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This glossary defines the terms that are frequently used in medical professional liability insurance.



Absolute Liability
Liability regardless of fault.

ACH Payments
ACH payments utilize an electronic network (Automated Clearing House) established by the Federal Reserve that allows consumers to authorize the direct debit of their bank accounts to pay their bills rather than pay using a credit or debit card.

The act of determining an issue or settling a dispute in court.

Annual Aggregate Limit
For claims-made carriers, the annual aggregate limit is the maximum amount the carrier will pay for all claims arising from incidents that occurred and were reported during a given policy year. For occurrence carriers, the annual aggregate limit refers to the maximum amount the carrier will pay for all claims arising from incidents that occurred during a given year of insurance.



Bestís Rating
A rating given to insurance companies by the A.M. Best Company, independent analyst of the insurance industry. The ratings range from A++ (superior) down to D (poor). Also, ratings of E and F are given to companies under state supervision or in liquidation. The ratings reflect A.M. Bestís evaluation of an insurance companyís financial strength and operating performance relative to the norms of the property/casualty insurance industry.
Professionals Advocate is rated "A-" (Excellent)
by the A.M. Best Company.



Claims-Made Insurance
The Claims-Made policy covers claims reported in a single year, provided that an incident occurred on or after the Retroactive Date and on or before the termination of the policy period. However, claims-made premiums must increase significantly in a step fashion during the initial years of coverage. This is necessary because each subsequent year provides coverage for claims reported as a result of medical treatment provided over a longer period of time. These step increases are over and above rate increases and continue for a certain number of years until the policy is "mature." Click here to learn more about claims-made step increases.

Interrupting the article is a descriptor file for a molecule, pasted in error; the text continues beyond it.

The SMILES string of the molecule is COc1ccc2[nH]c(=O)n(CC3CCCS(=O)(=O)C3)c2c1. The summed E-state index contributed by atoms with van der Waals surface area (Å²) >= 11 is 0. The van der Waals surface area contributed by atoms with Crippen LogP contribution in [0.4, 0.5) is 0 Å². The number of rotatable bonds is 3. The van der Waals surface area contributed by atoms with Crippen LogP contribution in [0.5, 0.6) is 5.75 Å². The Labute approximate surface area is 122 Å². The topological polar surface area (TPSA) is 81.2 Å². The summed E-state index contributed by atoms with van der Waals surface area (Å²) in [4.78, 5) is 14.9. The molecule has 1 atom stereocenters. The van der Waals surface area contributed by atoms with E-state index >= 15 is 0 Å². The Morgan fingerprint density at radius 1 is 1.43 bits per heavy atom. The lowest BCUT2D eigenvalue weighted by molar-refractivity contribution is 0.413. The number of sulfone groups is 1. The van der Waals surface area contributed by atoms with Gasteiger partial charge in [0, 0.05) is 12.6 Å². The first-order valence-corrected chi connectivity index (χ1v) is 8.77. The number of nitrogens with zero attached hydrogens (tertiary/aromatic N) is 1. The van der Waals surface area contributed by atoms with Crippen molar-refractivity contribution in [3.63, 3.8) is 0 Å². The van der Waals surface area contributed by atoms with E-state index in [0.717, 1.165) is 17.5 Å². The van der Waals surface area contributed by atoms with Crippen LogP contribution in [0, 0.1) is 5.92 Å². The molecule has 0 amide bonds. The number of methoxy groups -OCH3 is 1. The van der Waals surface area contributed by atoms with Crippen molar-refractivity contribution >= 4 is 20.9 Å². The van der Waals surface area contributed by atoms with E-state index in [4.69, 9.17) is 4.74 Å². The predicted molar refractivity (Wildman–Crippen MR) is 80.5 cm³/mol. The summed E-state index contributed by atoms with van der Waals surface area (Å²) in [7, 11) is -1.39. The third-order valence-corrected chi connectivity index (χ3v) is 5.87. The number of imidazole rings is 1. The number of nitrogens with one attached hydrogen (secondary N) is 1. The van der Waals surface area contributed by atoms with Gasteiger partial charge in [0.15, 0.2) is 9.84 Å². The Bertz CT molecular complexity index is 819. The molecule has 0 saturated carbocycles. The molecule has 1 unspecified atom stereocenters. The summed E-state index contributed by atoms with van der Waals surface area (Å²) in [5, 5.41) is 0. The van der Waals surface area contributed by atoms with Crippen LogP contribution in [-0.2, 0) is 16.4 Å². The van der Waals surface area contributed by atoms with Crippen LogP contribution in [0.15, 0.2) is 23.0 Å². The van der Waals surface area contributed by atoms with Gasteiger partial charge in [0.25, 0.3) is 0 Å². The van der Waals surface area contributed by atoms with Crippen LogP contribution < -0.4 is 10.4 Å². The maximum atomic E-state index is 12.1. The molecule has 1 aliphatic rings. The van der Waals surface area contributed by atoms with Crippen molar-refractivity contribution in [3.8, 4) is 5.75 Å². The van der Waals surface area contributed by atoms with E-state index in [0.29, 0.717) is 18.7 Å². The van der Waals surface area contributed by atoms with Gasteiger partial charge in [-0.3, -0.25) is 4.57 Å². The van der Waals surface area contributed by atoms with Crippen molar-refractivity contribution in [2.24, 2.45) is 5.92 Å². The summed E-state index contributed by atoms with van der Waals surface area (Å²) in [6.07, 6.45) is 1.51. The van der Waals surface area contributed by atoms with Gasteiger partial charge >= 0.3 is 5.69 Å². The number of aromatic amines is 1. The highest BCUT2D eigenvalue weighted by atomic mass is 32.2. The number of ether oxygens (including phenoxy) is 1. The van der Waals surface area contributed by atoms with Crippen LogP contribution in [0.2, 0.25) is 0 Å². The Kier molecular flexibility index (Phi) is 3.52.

Claims Reserves
Under a claims-made policy, claims reserves are funds set aside to satisfy those claims that have been reported to the company but not yet resolved or paid. Under an occurrence policy, an additional reserve must be set aside for incidents that occurred, but were not formally reported, during the policy year and are expected to be reported after the close of the policy year. A company that underestimates its claims reserves may face financial difficulties in the future.



Date of Incident
The date on which a situation of alleged malpractice took place. Also called "date of occurrence."

Date of Reporting
The date of reporting is the date on which the incident was reported to the insurance company. The closer together the date of incident and date of reporting (i.e., if the insured promptly reports the incident or claim), the easier it is for the company to investigate the case and handle the insuredís defense.

Also called "Declarations Page," this portion of the policy states such information as the name and address of the insured, the policy period, amount of insurance coverage, and premiums due for the policy period.

Direct Written Premium
A carrierís gross premium written, adjusted for cancellations, before deducting any premiums paid or ceded to a reinsurer.



Earned Premium
The portion of premium that applies to an actual coverage period. Insureds usually pay a calendar quarter or more in advance of the actual coverage period; the advance payment is initially unearned and becomes earned incrementally during the ensuing coverage period.

Economic Damages
Out-of-pocket damages, such as incurred medical expenses and lost wages.